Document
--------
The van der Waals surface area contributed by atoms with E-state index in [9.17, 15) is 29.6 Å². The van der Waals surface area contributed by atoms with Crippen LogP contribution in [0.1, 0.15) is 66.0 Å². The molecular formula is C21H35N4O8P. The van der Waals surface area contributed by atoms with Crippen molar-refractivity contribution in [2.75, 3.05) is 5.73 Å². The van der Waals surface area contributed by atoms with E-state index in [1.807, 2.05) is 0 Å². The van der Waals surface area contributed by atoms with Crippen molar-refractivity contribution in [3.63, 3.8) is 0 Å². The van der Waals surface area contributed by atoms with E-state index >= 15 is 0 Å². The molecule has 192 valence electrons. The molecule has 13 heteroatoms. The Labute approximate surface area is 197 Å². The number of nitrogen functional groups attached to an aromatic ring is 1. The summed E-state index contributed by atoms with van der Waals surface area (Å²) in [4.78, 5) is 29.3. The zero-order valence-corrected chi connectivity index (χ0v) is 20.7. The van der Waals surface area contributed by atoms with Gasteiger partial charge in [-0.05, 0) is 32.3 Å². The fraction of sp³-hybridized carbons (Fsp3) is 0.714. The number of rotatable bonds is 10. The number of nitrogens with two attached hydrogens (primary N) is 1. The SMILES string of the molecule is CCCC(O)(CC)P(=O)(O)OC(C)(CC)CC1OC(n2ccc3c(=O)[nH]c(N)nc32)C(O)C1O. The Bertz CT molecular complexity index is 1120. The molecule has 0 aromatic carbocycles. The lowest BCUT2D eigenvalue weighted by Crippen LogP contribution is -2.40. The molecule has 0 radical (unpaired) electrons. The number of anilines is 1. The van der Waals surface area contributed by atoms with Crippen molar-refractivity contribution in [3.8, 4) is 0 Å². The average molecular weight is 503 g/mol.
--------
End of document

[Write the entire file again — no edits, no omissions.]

The van der Waals surface area contributed by atoms with E-state index in [9.17, 15) is 29.6 Å². The van der Waals surface area contributed by atoms with Crippen LogP contribution in [0.1, 0.15) is 66.0 Å². The molecular formula is C21H35N4O8P. The van der Waals surface area contributed by atoms with Crippen molar-refractivity contribution in [2.75, 3.05) is 5.73 Å². The van der Waals surface area contributed by atoms with E-state index in [1.807, 2.05) is 0 Å². The van der Waals surface area contributed by atoms with Crippen molar-refractivity contribution in [3.63, 3.8) is 0 Å². The van der Waals surface area contributed by atoms with E-state index >= 15 is 0 Å². The molecule has 192 valence electrons. The molecule has 13 heteroatoms. The Labute approximate surface area is 197 Å². The number of nitrogen functional groups attached to an aromatic ring is 1. The summed E-state index contributed by atoms with van der Waals surface area (Å²) in [4.78, 5) is 29.3. The zero-order valence-corrected chi connectivity index (χ0v) is 20.7. The van der Waals surface area contributed by atoms with Gasteiger partial charge in [-0.05, 0) is 32.3 Å². The fraction of sp³-hybridized carbons (Fsp3) is 0.714. The number of rotatable bonds is 10. The number of nitrogens with two attached hydrogens (primary N) is 1. The SMILES string of the molecule is CCCC(O)(CC)P(=O)(O)OC(C)(CC)CC1OC(n2ccc3c(=O)[nH]c(N)nc32)C(O)C1O. The Bertz CT molecular complexity index is 1120. The molecule has 0 aromatic carbocycles. The lowest BCUT2D eigenvalue weighted by Crippen LogP contribution is -2.40. The molecule has 0 radical (unpaired) electrons. The number of anilines is 1. The van der Waals surface area contributed by atoms with Crippen molar-refractivity contribution in [3.8, 4) is 0 Å². The average molecular weight is 503 g/mol.